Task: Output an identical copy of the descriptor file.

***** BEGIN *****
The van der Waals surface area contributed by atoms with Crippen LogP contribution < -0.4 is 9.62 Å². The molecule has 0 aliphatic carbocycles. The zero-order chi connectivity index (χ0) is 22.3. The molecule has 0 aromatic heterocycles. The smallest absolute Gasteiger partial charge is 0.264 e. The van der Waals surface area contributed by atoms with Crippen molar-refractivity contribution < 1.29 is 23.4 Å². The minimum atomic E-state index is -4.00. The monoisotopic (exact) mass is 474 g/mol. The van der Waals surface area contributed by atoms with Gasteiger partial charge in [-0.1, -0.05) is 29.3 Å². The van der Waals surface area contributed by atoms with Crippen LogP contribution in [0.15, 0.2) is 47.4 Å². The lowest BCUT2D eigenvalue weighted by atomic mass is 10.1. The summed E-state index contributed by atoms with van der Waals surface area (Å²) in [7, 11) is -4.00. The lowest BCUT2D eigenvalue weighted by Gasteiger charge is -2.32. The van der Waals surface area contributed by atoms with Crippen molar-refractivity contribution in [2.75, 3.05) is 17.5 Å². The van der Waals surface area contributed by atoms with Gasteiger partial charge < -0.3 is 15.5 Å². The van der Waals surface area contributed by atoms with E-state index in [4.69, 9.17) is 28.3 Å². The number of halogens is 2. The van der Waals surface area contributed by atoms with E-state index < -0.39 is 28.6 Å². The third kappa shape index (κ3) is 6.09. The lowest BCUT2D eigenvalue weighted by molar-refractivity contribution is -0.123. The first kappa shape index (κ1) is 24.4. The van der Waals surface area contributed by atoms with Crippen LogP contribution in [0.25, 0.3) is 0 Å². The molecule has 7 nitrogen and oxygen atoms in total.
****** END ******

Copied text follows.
The van der Waals surface area contributed by atoms with Crippen LogP contribution < -0.4 is 9.62 Å². The molecule has 0 aliphatic carbocycles. The zero-order chi connectivity index (χ0) is 22.3. The molecule has 0 aromatic heterocycles. The smallest absolute Gasteiger partial charge is 0.264 e. The van der Waals surface area contributed by atoms with Crippen molar-refractivity contribution < 1.29 is 23.4 Å². The minimum atomic E-state index is -4.00. The monoisotopic (exact) mass is 474 g/mol. The van der Waals surface area contributed by atoms with Gasteiger partial charge in [-0.1, -0.05) is 29.3 Å². The van der Waals surface area contributed by atoms with Crippen LogP contribution in [0.15, 0.2) is 47.4 Å². The lowest BCUT2D eigenvalue weighted by atomic mass is 10.1. The summed E-state index contributed by atoms with van der Waals surface area (Å²) in [7, 11) is -4.00. The lowest BCUT2D eigenvalue weighted by Gasteiger charge is -2.32. The van der Waals surface area contributed by atoms with Crippen molar-refractivity contribution in [2.75, 3.05) is 17.5 Å². The van der Waals surface area contributed by atoms with Gasteiger partial charge < -0.3 is 15.5 Å². The van der Waals surface area contributed by atoms with E-state index in [4.69, 9.17) is 28.3 Å². The number of halogens is 2. The van der Waals surface area contributed by atoms with E-state index < -0.39 is 28.6 Å². The third kappa shape index (κ3) is 6.09. The lowest BCUT2D eigenvalue weighted by molar-refractivity contribution is -0.123. The first kappa shape index (κ1) is 24.4. The van der Waals surface area contributed by atoms with Crippen LogP contribution in [0.25, 0.3) is 0 Å². The molecule has 7 nitrogen and oxygen atoms in total.